Introduction: Selective IgA deficiency is the most common immunodeficiency, observed in up to 1 of 400 blood donors. Mycobacterium kansasii is an atypical mycobacterium known to cause pulmonary infection in both immunocompetent and immunocompromised individuals. Case: A 36-year-old mother of two presented with a 3-year-history of a chronic productive cough, post-nasal drainage and shortness of breath on exertion. After multiple treatments for recurrent bronchitis and sinusitis, serological testing revealed the presence of selective IgA deficiency. A chest x-ray subsequently revealed a right upper lobe cavitary pneumonia. The patient was found to have a PPD (purified protein derivative, or tuberculin test) of 20 mm and sputum specimens demonstrated acid-fast organisms. After initial treatment with quadruple antibiotic therapy for presumptive tuberculosis (isoniazid, rifampin, ethambutol, pyrazinamide), nucleic acid testing and cultures implicated Mycobacterium kansasii as the relevant organism. An additional immune work-up, including testing for HIV, was negative. The patient has been maintained on isoniazid, rifampin and ethambutol with significant clinical improvement. After family screening, a brother and one of two daughters were also found to have selective IgA deficiency. Discussion: Mycobacterium kansasii is a slow growing Mycobacterium that can cause pulmonary infection in patients with predisposing lung disease, although up to 40% of patients are immunocompetent and have no predisposing condition. Such infection has not previously been described in patients with isolated IgA deficiency. This case highlights the importance of vigilance for immunodeficiencies in adults with frequent upper and lower respiratory infections, the need for prompt investigation of recurrent symptoms, and the utility of screening the families of affected individuals for immunodeficiency.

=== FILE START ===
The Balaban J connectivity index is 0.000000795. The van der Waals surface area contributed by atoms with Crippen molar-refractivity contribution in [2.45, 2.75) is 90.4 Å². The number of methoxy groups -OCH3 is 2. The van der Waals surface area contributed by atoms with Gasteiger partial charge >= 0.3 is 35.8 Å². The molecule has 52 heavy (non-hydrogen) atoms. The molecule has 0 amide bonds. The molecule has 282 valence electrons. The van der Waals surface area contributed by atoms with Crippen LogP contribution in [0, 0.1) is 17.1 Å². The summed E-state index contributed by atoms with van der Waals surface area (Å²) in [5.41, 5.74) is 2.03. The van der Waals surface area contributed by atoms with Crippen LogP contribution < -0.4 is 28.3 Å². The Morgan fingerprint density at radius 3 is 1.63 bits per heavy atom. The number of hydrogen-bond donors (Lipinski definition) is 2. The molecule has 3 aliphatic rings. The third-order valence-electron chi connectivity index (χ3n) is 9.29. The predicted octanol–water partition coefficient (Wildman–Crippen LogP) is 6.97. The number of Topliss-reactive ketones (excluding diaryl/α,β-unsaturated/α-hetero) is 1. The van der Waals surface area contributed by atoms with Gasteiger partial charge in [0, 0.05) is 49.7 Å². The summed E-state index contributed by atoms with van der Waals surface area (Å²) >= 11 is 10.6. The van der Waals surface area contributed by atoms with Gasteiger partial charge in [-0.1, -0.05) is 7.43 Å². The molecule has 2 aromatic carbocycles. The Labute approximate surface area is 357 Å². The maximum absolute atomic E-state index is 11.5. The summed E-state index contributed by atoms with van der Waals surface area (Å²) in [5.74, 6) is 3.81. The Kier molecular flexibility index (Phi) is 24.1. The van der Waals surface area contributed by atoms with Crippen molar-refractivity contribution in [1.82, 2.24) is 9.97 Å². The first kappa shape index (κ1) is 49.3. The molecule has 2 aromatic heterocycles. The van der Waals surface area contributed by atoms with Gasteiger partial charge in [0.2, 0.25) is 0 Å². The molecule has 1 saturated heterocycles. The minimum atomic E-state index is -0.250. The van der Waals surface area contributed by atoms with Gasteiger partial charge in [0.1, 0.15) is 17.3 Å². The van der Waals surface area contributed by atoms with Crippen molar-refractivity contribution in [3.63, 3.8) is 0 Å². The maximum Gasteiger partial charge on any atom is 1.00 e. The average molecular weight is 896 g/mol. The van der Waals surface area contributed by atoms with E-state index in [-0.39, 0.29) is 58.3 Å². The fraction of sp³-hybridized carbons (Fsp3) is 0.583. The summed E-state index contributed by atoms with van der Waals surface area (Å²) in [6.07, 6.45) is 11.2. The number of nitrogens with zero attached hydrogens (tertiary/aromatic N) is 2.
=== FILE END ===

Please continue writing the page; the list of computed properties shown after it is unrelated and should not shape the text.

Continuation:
Production of Nitric Oxide by Mast Cells from Different Rat Strains

Samira Muñoz, Marcelo Marcet-Palacios, A.D. Befus, Pulmonary Research Group, Department of Medicine; University of Alberta, Edmonton, AB

Despite abundant evidence that mast cells (MC) produce nitric oxide (NO), controversy remains because some studies have been unable to detect production of NO in MC. We postulated that this reflects different strains of rats used in the conflicting studies. Thus, we compared NO production in peritoneal MC isolated from Sprague Dawley (SD) and Brown Norway (BN) rats, and investigated some of the mechanisms that might underlie the differences observed. Parallel experiments using Sprague Dawley (SD) and Brown Norway (BN) MC were done. Unstimulated MC from both strains spontaneously produced a low amount of NO. Stimulation with IFNγ or IFNα/β (18 h) significantly increased NO production in MC from SD rats, whereas IFNα/β but not IFNγ increased NO production in BN MC. Agreater amount of NO was produced by SD MC compared to BN MC. Neither BN nor SD MC expressed iNOS mRNA constitutively, but iNOS mRNA expression was detected in SD MC after IFNγ or IFNα/β stimulation. We have been unable to detect iNOS mRNA in BN MC, regardless of stimulation. To analyze the importance of availability of substrate and cofactors in NO production we added excess L-arginine, or enhanced levels of L-sepiapterin, a precursor of the tetrahydrobiopterin cofactor. L-arginine did not increase NO production in BN or SD MC, whereas preincubation with sepiapterin potentiated IFN induced NO in both SD and BN MC. Thus, there are strain associated differences in NO production by MC that may relate to NOS expression and availability of some cofactors. Future studies will more fully characterize mechanisms underlying strain-associated differences in NO production and the potential relevance of such differences. Supported by CIHR.

Identification of Noninvasive Markers of Asthma Airway Inflammation Using 1H-NMR Spectroscopy of Guinea Pig Urine

Obiefuna, I.P. and Adamko, D.J., Pulmonary Research Group, University of Alberta, Edmonton, AB